Food/Drinks to Help You Sleep
- Almonds: Almonds are high in tryptophan and magnesium, both are beneficial in improving the quality of your sleep.
- Banana: Bananas are loaded with magnesium and potassium, both of which help your muscles to relax and help to give you a peaceful night’s sleep.
- Carob: Carob, versus cocoa, has a high level of B vitamins which is helpful in regulating the sleep cycles of your body, as well as boosting natural levels of serotonin.
- Chamomile Tea: This classic sleep aid is staple in my home. One of my daughters, enjoys sipping on it, almost nightly with a dash of vanilla. It is widely known for its calming, relaxing effect and enjoyable taste. Individuals who are sensitive to ragweed or other members of the Compositae family should avoid chamomile as they are more prone to experience or develop contact allergies to chamomile.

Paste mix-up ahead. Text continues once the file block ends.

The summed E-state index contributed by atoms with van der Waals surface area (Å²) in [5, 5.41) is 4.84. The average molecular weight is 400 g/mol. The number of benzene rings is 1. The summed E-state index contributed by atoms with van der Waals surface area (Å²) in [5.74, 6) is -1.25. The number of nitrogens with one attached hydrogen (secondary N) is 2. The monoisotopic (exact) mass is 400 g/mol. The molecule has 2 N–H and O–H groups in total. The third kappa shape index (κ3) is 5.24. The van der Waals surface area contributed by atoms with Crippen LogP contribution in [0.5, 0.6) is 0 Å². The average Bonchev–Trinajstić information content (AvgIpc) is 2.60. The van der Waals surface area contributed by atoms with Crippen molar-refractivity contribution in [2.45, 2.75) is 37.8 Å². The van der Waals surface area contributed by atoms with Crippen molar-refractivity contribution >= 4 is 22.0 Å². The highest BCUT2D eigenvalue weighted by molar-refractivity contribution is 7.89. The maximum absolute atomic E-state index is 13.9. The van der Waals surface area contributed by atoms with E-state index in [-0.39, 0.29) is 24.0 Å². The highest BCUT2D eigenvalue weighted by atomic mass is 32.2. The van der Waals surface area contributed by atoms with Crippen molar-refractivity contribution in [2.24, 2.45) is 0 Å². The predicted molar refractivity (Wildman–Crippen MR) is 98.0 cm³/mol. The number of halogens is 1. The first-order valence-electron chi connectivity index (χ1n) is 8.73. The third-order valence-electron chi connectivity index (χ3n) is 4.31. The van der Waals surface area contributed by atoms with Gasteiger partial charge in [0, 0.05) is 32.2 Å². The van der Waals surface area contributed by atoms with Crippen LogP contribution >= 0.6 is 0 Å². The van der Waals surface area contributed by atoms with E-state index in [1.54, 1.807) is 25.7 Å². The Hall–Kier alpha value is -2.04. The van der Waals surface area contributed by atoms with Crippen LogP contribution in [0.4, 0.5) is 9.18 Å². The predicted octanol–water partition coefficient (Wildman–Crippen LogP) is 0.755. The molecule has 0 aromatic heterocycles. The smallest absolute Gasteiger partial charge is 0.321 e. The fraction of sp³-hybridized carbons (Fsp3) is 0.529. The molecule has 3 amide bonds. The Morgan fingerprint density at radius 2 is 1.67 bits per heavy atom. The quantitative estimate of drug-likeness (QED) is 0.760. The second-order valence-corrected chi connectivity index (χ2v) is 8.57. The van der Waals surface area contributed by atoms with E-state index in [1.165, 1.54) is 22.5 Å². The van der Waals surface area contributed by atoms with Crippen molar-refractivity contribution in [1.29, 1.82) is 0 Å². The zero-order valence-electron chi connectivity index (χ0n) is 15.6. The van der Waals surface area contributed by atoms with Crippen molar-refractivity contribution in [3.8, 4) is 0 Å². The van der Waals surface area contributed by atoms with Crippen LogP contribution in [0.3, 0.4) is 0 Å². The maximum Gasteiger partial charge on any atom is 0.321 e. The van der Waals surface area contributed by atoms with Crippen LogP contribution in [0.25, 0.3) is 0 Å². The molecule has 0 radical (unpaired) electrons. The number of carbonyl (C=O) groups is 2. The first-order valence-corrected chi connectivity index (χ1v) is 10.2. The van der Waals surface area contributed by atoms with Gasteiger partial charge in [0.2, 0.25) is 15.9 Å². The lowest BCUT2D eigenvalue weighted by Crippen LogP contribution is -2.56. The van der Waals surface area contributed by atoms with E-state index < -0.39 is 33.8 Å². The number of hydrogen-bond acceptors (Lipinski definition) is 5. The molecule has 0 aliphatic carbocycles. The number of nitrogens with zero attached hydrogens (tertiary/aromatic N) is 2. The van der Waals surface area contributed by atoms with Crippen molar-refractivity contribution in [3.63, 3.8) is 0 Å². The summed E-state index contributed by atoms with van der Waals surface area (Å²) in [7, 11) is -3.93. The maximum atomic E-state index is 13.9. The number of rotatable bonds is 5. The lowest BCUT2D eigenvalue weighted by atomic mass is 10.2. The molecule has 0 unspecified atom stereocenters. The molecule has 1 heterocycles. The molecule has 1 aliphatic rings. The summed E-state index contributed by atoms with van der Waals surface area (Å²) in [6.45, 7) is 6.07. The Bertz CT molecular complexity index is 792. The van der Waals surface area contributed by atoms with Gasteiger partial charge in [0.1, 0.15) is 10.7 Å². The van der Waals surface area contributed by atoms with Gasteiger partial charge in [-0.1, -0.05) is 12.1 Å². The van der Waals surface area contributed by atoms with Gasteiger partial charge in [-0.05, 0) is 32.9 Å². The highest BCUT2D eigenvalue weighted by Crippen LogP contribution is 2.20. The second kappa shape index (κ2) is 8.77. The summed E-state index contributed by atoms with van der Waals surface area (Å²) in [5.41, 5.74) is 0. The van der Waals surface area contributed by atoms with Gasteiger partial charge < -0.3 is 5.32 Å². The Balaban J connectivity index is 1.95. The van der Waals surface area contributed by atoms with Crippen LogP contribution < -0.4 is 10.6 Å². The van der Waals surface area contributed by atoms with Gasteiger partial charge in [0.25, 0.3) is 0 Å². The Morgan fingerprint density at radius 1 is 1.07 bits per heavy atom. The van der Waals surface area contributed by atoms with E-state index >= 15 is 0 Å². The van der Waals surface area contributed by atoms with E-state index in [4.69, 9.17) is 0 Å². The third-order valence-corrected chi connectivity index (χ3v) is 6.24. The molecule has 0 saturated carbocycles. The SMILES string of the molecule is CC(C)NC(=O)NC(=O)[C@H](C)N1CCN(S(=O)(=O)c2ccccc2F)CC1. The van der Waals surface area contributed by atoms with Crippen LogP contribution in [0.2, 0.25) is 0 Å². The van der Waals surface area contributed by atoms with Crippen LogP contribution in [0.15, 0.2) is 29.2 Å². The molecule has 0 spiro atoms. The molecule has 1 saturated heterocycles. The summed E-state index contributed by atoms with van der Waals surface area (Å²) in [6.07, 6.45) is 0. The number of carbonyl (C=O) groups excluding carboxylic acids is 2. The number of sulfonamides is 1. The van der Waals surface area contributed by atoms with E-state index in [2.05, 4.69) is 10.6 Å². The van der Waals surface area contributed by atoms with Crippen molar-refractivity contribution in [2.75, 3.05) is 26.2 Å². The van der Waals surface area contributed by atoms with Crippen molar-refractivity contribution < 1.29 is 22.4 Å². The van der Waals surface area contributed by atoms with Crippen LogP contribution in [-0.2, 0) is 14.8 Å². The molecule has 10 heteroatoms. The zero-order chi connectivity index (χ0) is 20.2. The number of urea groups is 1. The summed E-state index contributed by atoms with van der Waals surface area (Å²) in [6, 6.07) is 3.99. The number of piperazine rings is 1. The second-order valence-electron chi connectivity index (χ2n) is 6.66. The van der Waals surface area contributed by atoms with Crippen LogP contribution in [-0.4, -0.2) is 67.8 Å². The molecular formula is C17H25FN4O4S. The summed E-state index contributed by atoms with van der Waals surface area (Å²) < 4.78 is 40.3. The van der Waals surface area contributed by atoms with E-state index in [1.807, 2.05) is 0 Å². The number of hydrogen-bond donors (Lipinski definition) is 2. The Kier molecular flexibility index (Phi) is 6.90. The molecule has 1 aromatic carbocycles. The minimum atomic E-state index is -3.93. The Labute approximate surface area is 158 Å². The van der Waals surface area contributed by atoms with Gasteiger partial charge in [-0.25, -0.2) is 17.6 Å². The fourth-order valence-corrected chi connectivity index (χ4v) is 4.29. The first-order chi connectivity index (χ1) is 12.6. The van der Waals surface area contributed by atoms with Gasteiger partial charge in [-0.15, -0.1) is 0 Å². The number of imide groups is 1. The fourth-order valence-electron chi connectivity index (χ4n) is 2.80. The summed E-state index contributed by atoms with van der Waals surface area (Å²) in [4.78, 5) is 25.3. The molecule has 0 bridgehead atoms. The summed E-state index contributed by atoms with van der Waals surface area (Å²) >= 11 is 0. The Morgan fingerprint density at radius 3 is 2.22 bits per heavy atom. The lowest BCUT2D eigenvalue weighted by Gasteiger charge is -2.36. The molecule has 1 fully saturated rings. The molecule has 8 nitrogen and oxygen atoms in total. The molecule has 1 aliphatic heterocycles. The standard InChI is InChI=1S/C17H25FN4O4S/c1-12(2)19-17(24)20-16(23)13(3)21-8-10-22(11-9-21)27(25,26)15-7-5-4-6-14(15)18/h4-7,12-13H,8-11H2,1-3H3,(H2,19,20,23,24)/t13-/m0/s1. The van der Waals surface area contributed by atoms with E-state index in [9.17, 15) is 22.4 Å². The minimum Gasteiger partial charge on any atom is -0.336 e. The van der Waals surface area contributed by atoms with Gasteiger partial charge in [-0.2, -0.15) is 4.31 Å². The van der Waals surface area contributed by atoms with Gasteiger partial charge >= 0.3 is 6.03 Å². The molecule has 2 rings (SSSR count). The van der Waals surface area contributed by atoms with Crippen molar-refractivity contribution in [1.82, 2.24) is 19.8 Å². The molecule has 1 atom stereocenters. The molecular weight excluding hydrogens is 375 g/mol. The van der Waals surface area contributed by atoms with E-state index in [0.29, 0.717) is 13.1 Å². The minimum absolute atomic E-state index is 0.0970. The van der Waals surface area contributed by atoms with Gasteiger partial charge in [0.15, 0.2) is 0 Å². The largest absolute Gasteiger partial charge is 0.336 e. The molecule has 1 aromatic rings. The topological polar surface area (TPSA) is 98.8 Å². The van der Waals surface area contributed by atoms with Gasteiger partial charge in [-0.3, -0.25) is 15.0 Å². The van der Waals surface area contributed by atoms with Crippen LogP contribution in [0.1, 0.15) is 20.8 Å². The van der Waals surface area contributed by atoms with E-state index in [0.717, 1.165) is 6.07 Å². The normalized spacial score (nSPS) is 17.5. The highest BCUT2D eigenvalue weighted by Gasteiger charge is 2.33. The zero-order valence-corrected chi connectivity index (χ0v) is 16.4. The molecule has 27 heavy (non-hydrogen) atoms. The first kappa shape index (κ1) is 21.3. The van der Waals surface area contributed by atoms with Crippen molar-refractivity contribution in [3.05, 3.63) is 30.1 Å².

- Cherry Juice: Recent studies have shown that drinking cherry juice in the morning and another in the evening can help you get an extra hour of sleep.
- Chia Seed Drinks: Chia seeds are beneficial due to their tryptophan content which enhances sleep. Chia seeds are also rich in Omega 3 fatty acids, which may also be helpful in promoting sleep.
- Coconut Water: This drink is high in magnesium and full of electrolytes. It’s a great choice for rehydrating, just be sure you’re buying a clean version of coconut water not one with sugar.
- Decaffeinated Green Tea: Green tea contains theanine, which is a known stress reducer and sleep improver.
- Kiwi: Researchers in this study found that eating kiwi on a daily basis was linked to substantial improvements in both sleep quality and sleep quantity.
- Lemon Balm: Lemon balm,part of the mint clan, is a great stress reducer.
- Valerian Tea: Valerian is well known for being a strong sedative.
- Walnuts: Melatonin is present in walnuts and eating them can increase blood melatonin concentration, assisting in your ability to sleep better.
While taking back the responsibility of your health, and starting any natural remedies, you may wish to consult your health care practitioner, as chronic insomnia can be a symptom of other conditions.